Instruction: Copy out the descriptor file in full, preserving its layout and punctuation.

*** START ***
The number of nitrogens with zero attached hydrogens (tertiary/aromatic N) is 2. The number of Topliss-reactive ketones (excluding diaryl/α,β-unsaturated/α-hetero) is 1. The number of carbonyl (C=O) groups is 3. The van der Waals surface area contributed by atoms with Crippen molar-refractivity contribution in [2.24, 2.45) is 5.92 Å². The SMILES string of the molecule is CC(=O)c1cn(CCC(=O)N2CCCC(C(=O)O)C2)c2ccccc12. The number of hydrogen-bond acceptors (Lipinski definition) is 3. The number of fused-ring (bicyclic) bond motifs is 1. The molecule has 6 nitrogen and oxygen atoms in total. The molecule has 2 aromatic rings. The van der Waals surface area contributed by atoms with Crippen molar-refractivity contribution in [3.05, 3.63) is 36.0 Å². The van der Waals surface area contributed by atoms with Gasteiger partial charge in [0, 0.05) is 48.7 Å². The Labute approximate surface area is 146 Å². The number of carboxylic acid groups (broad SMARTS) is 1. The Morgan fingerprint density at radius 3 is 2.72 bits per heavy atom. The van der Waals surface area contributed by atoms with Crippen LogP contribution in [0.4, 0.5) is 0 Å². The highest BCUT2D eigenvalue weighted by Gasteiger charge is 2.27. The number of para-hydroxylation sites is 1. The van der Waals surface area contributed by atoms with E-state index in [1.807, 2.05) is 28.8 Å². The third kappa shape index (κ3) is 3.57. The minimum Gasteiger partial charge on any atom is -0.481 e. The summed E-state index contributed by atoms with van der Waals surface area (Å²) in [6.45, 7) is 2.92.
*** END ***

The number of nitrogens with zero attached hydrogens (tertiary/aromatic N) is 2. The number of Topliss-reactive ketones (excluding diaryl/α,β-unsaturated/α-hetero) is 1. The number of carbonyl (C=O) groups is 3. The van der Waals surface area contributed by atoms with Crippen molar-refractivity contribution in [2.24, 2.45) is 5.92 Å². The SMILES string of the molecule is CC(=O)c1cn(CCC(=O)N2CCCC(C(=O)O)C2)c2ccccc12. The number of hydrogen-bond acceptors (Lipinski definition) is 3. The number of fused-ring (bicyclic) bond motifs is 1. The molecule has 6 nitrogen and oxygen atoms in total. The molecule has 2 aromatic rings. The van der Waals surface area contributed by atoms with Crippen molar-refractivity contribution in [3.05, 3.63) is 36.0 Å². The van der Waals surface area contributed by atoms with Gasteiger partial charge in [0, 0.05) is 48.7 Å². The Labute approximate surface area is 146 Å². The number of carboxylic acid groups (broad SMARTS) is 1. The Morgan fingerprint density at radius 3 is 2.72 bits per heavy atom. The van der Waals surface area contributed by atoms with Crippen LogP contribution in [0.4, 0.5) is 0 Å². The highest BCUT2D eigenvalue weighted by Gasteiger charge is 2.27. The number of para-hydroxylation sites is 1. The van der Waals surface area contributed by atoms with E-state index in [1.807, 2.05) is 28.8 Å². The third kappa shape index (κ3) is 3.57. The minimum Gasteiger partial charge on any atom is -0.481 e. The summed E-state index contributed by atoms with van der Waals surface area (Å²) in [6.45, 7) is 2.92.